Startups tend to be so impersonal and inaccessible to their customers. I think that is a mistake. Don't be afraid to display your personal phone number on your website. In the early days of building your company, you should be thankful for a customer who wants to pick up the telephone and talk with you about your product. Through those conversations, you can learn about your customer's wants and needs.

#6 Build a moat around your business
Do something different than your competitors that isn’t easy to replicate. Moats (large, treacherous trenches of water) were used in ancient times to prevent enemy access to the castle and/or village. You must do the same, figuratively. It may be a special feature that you have patented, the exclusive distribution deals you have landed, the large customer base you have built, or something else that’s tough for a competitor to do quickly. Regardless of what it is, you need to figure out what type of moat you will build around your business that separates it from your competitors.

#7 Building a business is all about systems
It takes just as much time to build a small business as it does a big business. The only difference between creating a small business and a big business is the way you think and go about building your business. It all comes down to one word: systems. If you want to build a big business, think about how your business can be scaled and replicated while providing the same exceptional service as you would if you had fewer customers. It requires you to think of how to deliver a consistent customer experience that will exceed expectations time after time. To do this, you must put systems into the core fabric of your business that will allow it to grow beyond just you. This forces you to think about your business as a template as if you are building a franchise. Whether it is the formula to deliver customer service in a certain way or conduct a sales call to acquire a new customer, all the systems must have consistency, predictability, and excellence.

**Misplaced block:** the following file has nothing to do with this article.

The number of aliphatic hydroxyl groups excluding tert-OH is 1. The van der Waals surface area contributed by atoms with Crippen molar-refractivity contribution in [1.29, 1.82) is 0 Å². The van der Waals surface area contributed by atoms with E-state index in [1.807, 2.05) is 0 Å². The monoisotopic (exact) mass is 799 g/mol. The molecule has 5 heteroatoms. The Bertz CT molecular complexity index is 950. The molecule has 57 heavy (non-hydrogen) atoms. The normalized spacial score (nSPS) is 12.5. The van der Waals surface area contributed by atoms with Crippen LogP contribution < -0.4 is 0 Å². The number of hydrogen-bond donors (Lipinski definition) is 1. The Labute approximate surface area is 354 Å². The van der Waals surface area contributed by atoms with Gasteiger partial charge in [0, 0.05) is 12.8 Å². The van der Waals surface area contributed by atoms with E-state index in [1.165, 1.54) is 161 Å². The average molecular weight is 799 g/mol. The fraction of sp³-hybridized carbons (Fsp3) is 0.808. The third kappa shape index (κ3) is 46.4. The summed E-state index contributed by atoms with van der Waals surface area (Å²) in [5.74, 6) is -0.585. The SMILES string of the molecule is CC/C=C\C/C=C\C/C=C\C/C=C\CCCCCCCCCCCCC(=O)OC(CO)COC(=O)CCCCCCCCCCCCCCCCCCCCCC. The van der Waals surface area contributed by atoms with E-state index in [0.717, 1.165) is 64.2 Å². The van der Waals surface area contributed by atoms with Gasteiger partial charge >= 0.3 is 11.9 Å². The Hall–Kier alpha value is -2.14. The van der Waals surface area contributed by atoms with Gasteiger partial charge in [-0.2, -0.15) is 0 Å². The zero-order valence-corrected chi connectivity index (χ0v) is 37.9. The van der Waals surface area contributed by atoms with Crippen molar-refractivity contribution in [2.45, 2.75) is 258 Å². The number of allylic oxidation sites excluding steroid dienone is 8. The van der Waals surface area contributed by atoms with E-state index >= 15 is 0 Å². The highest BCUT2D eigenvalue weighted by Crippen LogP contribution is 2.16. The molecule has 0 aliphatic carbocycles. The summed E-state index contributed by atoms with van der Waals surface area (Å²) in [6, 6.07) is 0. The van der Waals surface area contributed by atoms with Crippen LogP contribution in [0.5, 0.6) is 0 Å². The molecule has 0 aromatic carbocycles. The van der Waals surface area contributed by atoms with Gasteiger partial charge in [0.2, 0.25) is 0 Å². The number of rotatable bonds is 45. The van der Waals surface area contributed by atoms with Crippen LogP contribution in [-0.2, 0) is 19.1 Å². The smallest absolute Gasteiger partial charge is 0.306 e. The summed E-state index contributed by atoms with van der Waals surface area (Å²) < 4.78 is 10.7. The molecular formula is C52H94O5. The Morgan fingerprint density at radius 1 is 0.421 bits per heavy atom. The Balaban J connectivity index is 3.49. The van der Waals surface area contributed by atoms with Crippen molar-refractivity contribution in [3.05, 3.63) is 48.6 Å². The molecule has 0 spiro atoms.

#8 Don’t forget to trademark your company name
There’s nothing more damaging to your brand when other companies start exploiting your company name in ways you would never imagine. If you are looking to build your company into a recognizable brand that will conduct business online across the nation or worldwide, you will want to file a trademark application with the US Patent and Trademark Office (USPTO). They make it easy to file a trademark application once you have searched their database to see if the company name you have chosen for your business is already in use or available for registration.

#9 Use equity as currency
One of the greatest things you can do when you start a company is to use equity in exchange for professional services. To attract top-notch employees, setup an employee stock option plan to incentivize people to join your company. However, be careful when you do this. Be generous to those that hustle, but give equity in your company away sparingly if you believe your company is going to be a huge success and worth a fortune. Explore the use of equity and an employee stock option plan with your attorney as a way to exchange professional services in lieu of cash and to incentivize employees.

#10 Don’t expect others to be able to sell if you can’t
As a founder of a startup, you need to be able to sell. Sales can be brutal especially if it is not your forte. However, it is something you can (and must) learn. Selling is nothing more than presenting your product and then asking a question, “Do you want to buy it?” It is actually pretty easy. Of course, no one likes being rejected or hearing the word “no”, but that is sales and it will happen. Get used to it! It is so sweet though when someone finally says “yes!” Whether you are raising capital, trying to recruit a new employee, or pitching your product to a customer or potential partner, all you need to do is ask the question. Don’t be afraid because you have nothing to lose. The worst thing you will hear is no. Be persistent, and eventually someone will say yes.